There are two different forces arrayed against gun control in the current debate—the forces of opposition and the forces of obfuscation. The forces of opposition are those whose allegiance to gun ownership brooks neither compromise nor debate. The forces of obfuscation are a more challenging opponent. Their stance is not a fealty to gun ownership per se, nor a mindless chanting of the fantastical slogans of opposition to government tyranny, neither are they simple supporters of easy and universal access to guns. They think gun owners should be trained, perhaps even licensed. Guns should be regulated. However, they stand on the peak of an Olympus of their own making from where they can discern that the territory is far more complicated than you know (you on the right, you on the left) and therefore none of your solutions are really helpful. Most mass killings were not carried out by people with rifles. Most of the gun violence in this country does not involve the types of weapons that the current and proposed laws would regulate or ban.
More importantly, nobody who is writing in support of gun control actually knows of what they speak. The editorial writers and pundits make rookie mistakes when speaking of weapons and ammunition. It’s enough to make you laugh out loud. Then, there is the fact that in the midst of a violent assault by a man armed with a gun it is better to be armed than unarmed; teaching people to defend themselves with furniture or their laptops is tragically absurd. Finally, those on the gun control side of the aisle need to admit that there are actually bad and violent people in this country and a person should defend themselves and their family. Ultimately, the obfuscator’s final argument (and Sam Harris has written one of the more eloquent of these) is that he has a gun, and he is trained to use it, and therefore he knows more about both the problem, and the problems with all the solutions, than you do.
The obfuscators, to their credit, point to the depth of the problem. There are about two hundred seventy million guns of various kinds in private hands already. Banning certain categories of firearms will not do anything about crimes committed with firearms that do not fit those criteria—and the gun lobbyists spend a lot of time applying pressure to massage those definitions. There are bad people, and in the middle of a violent situation many people might think that it would be better if they had a gun—if not, the odds are that the stronger bad people would always win. There is no solution, and therefore in the current situation as we find it (having created it) we should abandon all attempts at flimsy regulations and perhaps just try to train people on the weapons that they already have. With the density of gun ownership as it is, disarming is reckless. There is then no solution, so we should, reluctantly perhaps abandon the fight to control gun violence.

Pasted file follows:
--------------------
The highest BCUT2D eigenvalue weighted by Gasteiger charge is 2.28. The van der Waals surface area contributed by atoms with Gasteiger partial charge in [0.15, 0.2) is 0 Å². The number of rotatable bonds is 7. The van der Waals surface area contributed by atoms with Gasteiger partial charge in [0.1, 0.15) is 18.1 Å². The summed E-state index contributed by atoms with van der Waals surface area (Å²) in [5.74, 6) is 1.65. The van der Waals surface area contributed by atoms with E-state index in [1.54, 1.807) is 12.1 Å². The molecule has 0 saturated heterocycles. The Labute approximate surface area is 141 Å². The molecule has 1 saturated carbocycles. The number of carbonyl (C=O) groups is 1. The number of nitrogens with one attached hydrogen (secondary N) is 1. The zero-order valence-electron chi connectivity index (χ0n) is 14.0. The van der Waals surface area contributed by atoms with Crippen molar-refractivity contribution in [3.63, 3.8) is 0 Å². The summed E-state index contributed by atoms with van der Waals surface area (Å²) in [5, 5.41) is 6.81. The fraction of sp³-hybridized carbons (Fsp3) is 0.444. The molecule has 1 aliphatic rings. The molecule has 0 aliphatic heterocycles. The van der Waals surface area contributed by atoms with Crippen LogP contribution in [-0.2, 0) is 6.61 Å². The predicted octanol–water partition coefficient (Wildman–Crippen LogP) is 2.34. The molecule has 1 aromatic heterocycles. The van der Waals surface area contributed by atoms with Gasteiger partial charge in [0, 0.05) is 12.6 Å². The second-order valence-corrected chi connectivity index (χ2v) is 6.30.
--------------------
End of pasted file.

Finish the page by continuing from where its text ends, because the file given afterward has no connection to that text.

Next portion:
This approach, however, inadvertently points to the beginning of the solution—a solution that Harris, for one, does not want, nor does he think is possible.
First, taking care of business. It seems to be a necessary part of the rhetoric nowadays to have to claim knowledge of and use of guns to gain some sort of credibility. Here goes. I have carried and fired, at various points in my life, an M1, an M14, an Uzi, an M16 (both fixed stock and collapsible stock), and a 9mm Beretta pistol that I actually owned. As long as we are on the subject, I was also a tank gunner pulling the trigger on a 105mm gun. For what its worth, I was a pretty good marksman with both the M16 and the 105mm. It is, actually, not worth very much.
The problem of gun violence (which is a subset of a larger problem of violence) in our country is not dependent on knowing the arcane details of weaponry. It matters not a whit whether you know the difference between the AR15 and the M16 if you are really trying to solve the problem. It matters a lot if you are trying to keep as many guns as possible in play. If you want to evade any and all gun laws it is important to be able to argue about the number of rounds a semi-automatic gun can shoot in a minute. If you are trying to clamp down on guns, control the number of weapons that are in the hands of people this does not really matter.